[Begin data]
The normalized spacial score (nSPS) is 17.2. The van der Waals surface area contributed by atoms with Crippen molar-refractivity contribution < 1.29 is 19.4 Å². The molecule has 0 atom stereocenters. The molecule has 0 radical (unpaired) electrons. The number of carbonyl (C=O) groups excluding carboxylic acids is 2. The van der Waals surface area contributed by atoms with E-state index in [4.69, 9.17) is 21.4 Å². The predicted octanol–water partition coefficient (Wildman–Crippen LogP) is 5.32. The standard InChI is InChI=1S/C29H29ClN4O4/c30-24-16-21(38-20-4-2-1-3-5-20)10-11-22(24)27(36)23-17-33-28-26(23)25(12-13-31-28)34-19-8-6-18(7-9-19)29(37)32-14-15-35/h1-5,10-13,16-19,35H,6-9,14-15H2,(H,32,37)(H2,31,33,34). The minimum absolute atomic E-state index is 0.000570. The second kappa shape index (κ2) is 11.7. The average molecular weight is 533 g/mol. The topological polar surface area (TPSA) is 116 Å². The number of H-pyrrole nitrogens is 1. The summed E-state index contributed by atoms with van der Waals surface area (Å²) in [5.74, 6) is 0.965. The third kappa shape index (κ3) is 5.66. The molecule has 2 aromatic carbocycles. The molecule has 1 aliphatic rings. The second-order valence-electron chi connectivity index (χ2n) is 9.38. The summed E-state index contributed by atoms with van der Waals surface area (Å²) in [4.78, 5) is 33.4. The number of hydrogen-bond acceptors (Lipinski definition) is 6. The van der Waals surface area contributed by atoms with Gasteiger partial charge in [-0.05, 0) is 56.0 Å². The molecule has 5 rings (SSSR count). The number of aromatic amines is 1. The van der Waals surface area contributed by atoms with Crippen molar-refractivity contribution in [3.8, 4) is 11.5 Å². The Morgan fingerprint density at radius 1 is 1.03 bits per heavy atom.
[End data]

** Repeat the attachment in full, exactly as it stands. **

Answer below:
The normalized spacial score (nSPS) is 17.2. The van der Waals surface area contributed by atoms with Crippen molar-refractivity contribution < 1.29 is 19.4 Å². The molecule has 0 atom stereocenters. The molecule has 0 radical (unpaired) electrons. The number of carbonyl (C=O) groups excluding carboxylic acids is 2. The van der Waals surface area contributed by atoms with E-state index in [4.69, 9.17) is 21.4 Å². The predicted octanol–water partition coefficient (Wildman–Crippen LogP) is 5.32. The standard InChI is InChI=1S/C29H29ClN4O4/c30-24-16-21(38-20-4-2-1-3-5-20)10-11-22(24)27(36)23-17-33-28-26(23)25(12-13-31-28)34-19-8-6-18(7-9-19)29(37)32-14-15-35/h1-5,10-13,16-19,35H,6-9,14-15H2,(H,32,37)(H2,31,33,34). The minimum absolute atomic E-state index is 0.000570. The second kappa shape index (κ2) is 11.7. The average molecular weight is 533 g/mol. The topological polar surface area (TPSA) is 116 Å². The number of H-pyrrole nitrogens is 1. The summed E-state index contributed by atoms with van der Waals surface area (Å²) in [5.74, 6) is 0.965. The third kappa shape index (κ3) is 5.66. The molecule has 2 aromatic carbocycles. The molecule has 1 aliphatic rings. The second-order valence-electron chi connectivity index (χ2n) is 9.38. The summed E-state index contributed by atoms with van der Waals surface area (Å²) in [4.78, 5) is 33.4. The number of hydrogen-bond acceptors (Lipinski definition) is 6. The van der Waals surface area contributed by atoms with Gasteiger partial charge in [-0.05, 0) is 56.0 Å². The molecule has 5 rings (SSSR count). The number of aromatic amines is 1. The van der Waals surface area contributed by atoms with Crippen molar-refractivity contribution in [3.8, 4) is 11.5 Å². The Morgan fingerprint density at radius 1 is 1.03 bits per heavy atom.